The inside is fully lined, and I sewed in a few pockets that can hold necessary items like a phone, keys, pens, etc so they are not floating around the bottom of the bag. I have made several other totes in the past, but this is the first time I’ve followed a tutorial or measured anything for a tote…and let me say, lining the inside of a bag is way easier when you know what size the bag actually is. Sometimes being a free spirit does not make things easier! This time it came together so seamlessly…I may just start getting a little more serious about measuring things instead of winging it. Maybe.

This is the first time I’ve ever done boxed corners. They were really much easier than I expected. I followed this tutorial to learn how to do them.

Overall, I am really pleased with how this turned out. In fact, I think it is the most sophisticated thing I’ve sewn to date, and I’m really looking forward to making another sometime soon. I did finish it in one evening (bonus for short attention-span me), and if I could give any advice, I would recommend completing some of the smaller details first. Straps. D-ring loops, interior pockets. Then when you get the structure put together, you can proceed to attach those pieces as you’re ready for them instead of having to stop and do each side-project in order to move forward.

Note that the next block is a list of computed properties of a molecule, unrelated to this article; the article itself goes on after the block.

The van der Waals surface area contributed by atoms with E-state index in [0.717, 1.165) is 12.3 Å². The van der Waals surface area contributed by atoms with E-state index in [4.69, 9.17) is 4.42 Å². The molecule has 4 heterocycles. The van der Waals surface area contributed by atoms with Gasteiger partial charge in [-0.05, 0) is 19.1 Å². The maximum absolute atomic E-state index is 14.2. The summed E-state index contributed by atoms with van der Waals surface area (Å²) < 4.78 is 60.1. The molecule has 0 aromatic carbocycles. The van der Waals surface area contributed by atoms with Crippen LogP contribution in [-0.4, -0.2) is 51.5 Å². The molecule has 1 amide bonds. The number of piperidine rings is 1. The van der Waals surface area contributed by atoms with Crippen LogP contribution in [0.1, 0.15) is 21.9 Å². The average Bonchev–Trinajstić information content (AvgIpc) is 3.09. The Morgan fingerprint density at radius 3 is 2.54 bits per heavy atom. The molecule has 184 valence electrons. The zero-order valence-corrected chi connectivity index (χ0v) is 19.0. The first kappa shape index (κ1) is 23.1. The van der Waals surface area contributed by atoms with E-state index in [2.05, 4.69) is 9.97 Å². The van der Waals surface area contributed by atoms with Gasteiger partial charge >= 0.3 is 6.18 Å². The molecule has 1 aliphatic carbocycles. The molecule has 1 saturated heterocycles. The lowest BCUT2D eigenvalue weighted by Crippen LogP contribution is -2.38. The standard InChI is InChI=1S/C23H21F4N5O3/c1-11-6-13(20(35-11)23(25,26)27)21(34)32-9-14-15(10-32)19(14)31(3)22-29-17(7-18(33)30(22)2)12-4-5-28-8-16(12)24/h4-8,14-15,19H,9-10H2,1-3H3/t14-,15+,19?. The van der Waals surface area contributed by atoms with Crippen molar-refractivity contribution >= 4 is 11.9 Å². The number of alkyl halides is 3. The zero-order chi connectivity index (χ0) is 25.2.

Simple DIY Baby Blanket

Spent the morning making this little beauty for the little one that is waiting to join our family in a few weeks. I have made these blankets for each of the kids, and for several friends over the years. What I love about them is they are the perfect size for swaddling baby, especially between 1-3 months old. They are admittedly a little on the large side for newborns, but that stretch of time is so short, and I love that these are useful beyond the first weeks. I find they are also large enough to stand in for a nursing cover if there isn’t one handy. After the swaddling stage, they also make great tummy-time blankets.

Another reason I love these is they are super easy to make. I am really only at a beginning/intermediate level of sewing, and I find that I get bored easily with projects that take too much time without the gratification of a finished product. Just being honest! So if you’re interested in making one yourself (they make great gifts for friends!) I put together a little tutorial to help.

First, choose 2 fabrics that complement each other. You’ll want 1 & 1/3 yard of each print/color, and I have only made these with snuggle or quilting flannel from Joann Fabrics. I have made it with just 1 yard previously, and find the blankets turn out just a bit too small to be useful to me. Before starting, I square up the two pieces of fabric by folding them in a triangle and cutting (or tearing) the edges to match, then pin the edges every 6-10 inches or so to keep them aligned, with the ‘right sides’ turned in to each other.